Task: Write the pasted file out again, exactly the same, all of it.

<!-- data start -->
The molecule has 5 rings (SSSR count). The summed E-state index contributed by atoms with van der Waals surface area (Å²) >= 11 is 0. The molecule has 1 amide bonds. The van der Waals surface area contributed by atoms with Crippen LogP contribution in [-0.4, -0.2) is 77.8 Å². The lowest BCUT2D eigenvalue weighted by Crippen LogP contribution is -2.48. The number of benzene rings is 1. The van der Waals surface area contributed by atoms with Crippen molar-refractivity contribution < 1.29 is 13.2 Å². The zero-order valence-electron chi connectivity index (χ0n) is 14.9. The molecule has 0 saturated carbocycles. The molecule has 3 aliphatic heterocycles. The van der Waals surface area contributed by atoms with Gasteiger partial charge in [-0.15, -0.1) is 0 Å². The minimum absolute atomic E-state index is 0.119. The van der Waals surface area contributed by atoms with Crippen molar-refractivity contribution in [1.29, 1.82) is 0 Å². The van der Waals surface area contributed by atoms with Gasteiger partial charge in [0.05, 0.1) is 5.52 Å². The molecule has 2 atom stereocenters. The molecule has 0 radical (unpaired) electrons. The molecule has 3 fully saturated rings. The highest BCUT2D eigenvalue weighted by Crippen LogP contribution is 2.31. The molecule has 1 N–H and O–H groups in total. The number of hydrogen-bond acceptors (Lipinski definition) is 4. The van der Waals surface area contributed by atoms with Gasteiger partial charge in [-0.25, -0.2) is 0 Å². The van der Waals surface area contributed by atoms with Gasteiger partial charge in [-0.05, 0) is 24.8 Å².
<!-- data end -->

The molecule has 5 rings (SSSR count). The summed E-state index contributed by atoms with van der Waals surface area (Å²) >= 11 is 0. The molecule has 1 amide bonds. The van der Waals surface area contributed by atoms with Crippen LogP contribution in [-0.4, -0.2) is 77.8 Å². The lowest BCUT2D eigenvalue weighted by Crippen LogP contribution is -2.48. The number of benzene rings is 1. The van der Waals surface area contributed by atoms with Crippen molar-refractivity contribution < 1.29 is 13.2 Å². The zero-order valence-electron chi connectivity index (χ0n) is 14.9. The molecule has 0 saturated carbocycles. The molecule has 3 aliphatic heterocycles. The van der Waals surface area contributed by atoms with Gasteiger partial charge in [-0.15, -0.1) is 0 Å². The minimum absolute atomic E-state index is 0.119. The van der Waals surface area contributed by atoms with Crippen molar-refractivity contribution in [1.29, 1.82) is 0 Å². The van der Waals surface area contributed by atoms with Gasteiger partial charge in [0.05, 0.1) is 5.52 Å². The molecule has 2 atom stereocenters. The molecule has 0 radical (unpaired) electrons. The molecule has 3 fully saturated rings. The highest BCUT2D eigenvalue weighted by Crippen LogP contribution is 2.31. The molecule has 1 N–H and O–H groups in total. The number of hydrogen-bond acceptors (Lipinski definition) is 4. The van der Waals surface area contributed by atoms with Gasteiger partial charge in [-0.25, -0.2) is 0 Å². The van der Waals surface area contributed by atoms with Gasteiger partial charge in [-0.05, 0) is 24.8 Å².